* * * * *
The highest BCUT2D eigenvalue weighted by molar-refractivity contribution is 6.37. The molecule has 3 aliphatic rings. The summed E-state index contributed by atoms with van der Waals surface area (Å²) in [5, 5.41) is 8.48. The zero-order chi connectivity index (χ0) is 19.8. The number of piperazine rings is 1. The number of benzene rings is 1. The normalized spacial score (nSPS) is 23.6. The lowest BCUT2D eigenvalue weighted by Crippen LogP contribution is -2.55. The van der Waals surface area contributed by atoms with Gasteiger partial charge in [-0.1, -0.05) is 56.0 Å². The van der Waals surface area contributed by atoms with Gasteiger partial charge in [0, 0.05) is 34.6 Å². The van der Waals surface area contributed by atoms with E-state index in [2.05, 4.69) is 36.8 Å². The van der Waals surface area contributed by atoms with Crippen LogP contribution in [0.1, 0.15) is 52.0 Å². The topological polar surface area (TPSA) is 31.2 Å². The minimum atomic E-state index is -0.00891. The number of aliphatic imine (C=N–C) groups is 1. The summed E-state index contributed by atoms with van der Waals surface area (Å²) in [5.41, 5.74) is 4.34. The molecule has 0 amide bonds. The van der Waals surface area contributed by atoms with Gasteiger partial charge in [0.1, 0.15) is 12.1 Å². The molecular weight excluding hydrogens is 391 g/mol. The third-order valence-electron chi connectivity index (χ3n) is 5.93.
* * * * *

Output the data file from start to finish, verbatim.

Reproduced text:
The highest BCUT2D eigenvalue weighted by molar-refractivity contribution is 6.37. The molecule has 3 aliphatic rings. The summed E-state index contributed by atoms with van der Waals surface area (Å²) in [5, 5.41) is 8.48. The zero-order chi connectivity index (χ0) is 19.8. The number of piperazine rings is 1. The number of benzene rings is 1. The normalized spacial score (nSPS) is 23.6. The lowest BCUT2D eigenvalue weighted by Crippen LogP contribution is -2.55. The van der Waals surface area contributed by atoms with Gasteiger partial charge in [-0.1, -0.05) is 56.0 Å². The van der Waals surface area contributed by atoms with Gasteiger partial charge in [0, 0.05) is 34.6 Å². The van der Waals surface area contributed by atoms with E-state index in [2.05, 4.69) is 36.8 Å². The van der Waals surface area contributed by atoms with Crippen LogP contribution in [0.1, 0.15) is 52.0 Å². The topological polar surface area (TPSA) is 31.2 Å². The minimum atomic E-state index is -0.00891. The number of aliphatic imine (C=N–C) groups is 1. The summed E-state index contributed by atoms with van der Waals surface area (Å²) in [5.41, 5.74) is 4.34. The molecule has 0 amide bonds. The van der Waals surface area contributed by atoms with Gasteiger partial charge in [0.1, 0.15) is 12.1 Å². The molecular weight excluding hydrogens is 391 g/mol. The third-order valence-electron chi connectivity index (χ3n) is 5.93.